Tips For Painting on Fabrics

While we tend to focus on the things that you can do to manipulate fabrics, there are a number of people who may prefer to paint patterns onto their pieces instead of sewing them in.

Luckily, this is possible with a number of different fabrics, though you will usually need to be fairly careful when doing it. Here we look at a few helpful tips that should ensure you get it right.

The Fabric

There are few fabrics that you can paint on with good effect, but they are out there. The best is probably cotton, so if you are just getting started it is worth searching out 100% cotton fabric to experiment with. Best of all, this is a fairly inexpensive fabric to use, so you should have a little more room to make the odd mistake.

Good results can also be achieved with rayon and silk, though these are both a little more difficult so it is worth trying your techniques on a sample square before moving on to the main piece.

Tighter Fabrics

In addition to choosing the right type of fabric, you also need to keep the weave in mind. Looser fabrics tend to be harder to paint on, as they allow paint to seep through, thus ruining the pattern. As such, you should look for something that has been finely woven, to ensure your patterns maintain a vivid colour, instead of seeping through.

white plain weave fabric

Source: thefabricofourlives.com

Wrinkles

Trying to paint on wrinkled fabric can be very difficult, as even a small crease will lead to the pattern becoming distorted. As such, before you start painting you should spend a little bit of time ironing the fabric out, making sure that the area you wish to paint is completely flat. It is also a good idea to be careful about the surface you are using, to make sure you don’t hit unexpected bumps.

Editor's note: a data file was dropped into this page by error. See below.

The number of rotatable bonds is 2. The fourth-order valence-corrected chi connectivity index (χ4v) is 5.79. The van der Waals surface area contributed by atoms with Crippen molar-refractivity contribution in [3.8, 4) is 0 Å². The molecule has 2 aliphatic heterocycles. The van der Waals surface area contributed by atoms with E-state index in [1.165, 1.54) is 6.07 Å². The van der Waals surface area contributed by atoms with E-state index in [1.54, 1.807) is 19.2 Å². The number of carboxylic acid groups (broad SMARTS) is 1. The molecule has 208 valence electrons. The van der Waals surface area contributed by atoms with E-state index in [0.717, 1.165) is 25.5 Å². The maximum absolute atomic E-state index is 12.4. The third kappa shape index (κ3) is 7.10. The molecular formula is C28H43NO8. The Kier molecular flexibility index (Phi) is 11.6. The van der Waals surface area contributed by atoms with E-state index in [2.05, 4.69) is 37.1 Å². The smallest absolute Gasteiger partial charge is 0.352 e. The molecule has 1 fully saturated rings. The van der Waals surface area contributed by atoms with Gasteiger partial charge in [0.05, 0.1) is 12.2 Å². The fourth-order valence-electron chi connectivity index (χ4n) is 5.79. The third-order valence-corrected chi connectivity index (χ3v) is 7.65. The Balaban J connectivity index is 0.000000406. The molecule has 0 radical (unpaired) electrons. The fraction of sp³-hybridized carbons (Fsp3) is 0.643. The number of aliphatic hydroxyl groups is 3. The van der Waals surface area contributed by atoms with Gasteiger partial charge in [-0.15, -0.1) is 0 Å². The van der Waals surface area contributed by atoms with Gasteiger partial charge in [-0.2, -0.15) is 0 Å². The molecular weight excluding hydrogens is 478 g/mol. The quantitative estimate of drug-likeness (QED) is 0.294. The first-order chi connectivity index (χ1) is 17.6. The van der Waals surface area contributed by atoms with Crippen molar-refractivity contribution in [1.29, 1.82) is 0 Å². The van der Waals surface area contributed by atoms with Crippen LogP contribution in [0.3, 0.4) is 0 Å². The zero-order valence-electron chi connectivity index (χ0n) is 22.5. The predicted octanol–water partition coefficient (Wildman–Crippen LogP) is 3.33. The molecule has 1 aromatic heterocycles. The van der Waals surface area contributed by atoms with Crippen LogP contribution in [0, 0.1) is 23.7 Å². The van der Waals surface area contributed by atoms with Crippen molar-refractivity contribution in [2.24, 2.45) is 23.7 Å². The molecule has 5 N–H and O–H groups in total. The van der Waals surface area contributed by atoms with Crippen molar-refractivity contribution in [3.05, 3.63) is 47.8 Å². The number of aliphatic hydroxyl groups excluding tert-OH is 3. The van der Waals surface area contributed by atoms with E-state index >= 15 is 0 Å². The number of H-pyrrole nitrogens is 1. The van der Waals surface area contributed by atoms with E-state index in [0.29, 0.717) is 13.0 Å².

Setting The Pattern

You can use your iron again in order to help set the paint into the fabric. When you have finished painting, leave the fabric for 24 hours in order to let the paint dry. Then, spend a few minutes ironing the opposite side of the fabric, to ensure you don’t end up getting paint on your iron during the process.

Colourful painted and sewn fabric

Source: The Jealous Curator via Bloglovin

Prewash

It is a good idea to prewash your fabrics before you start painting on them. The reason for this is that the wash should get rid of any additional size that the manufacturer has added. Failing to do so could lead to the fabric “shrinking” in the wash, which means the pattern becomes distorted. Of course, make sure the fabric is completely dry again before you start painting.

Protection

If you are painting a piece that has already been completed, like a t-shirt, and only want the pattern on one side, be sure to place some newspaper or a towel between the side that you want to paint and the one you want to keep clear. This will ensure no paint bleeds over onto the clear side.

Painted denim

Source: Black Log

 

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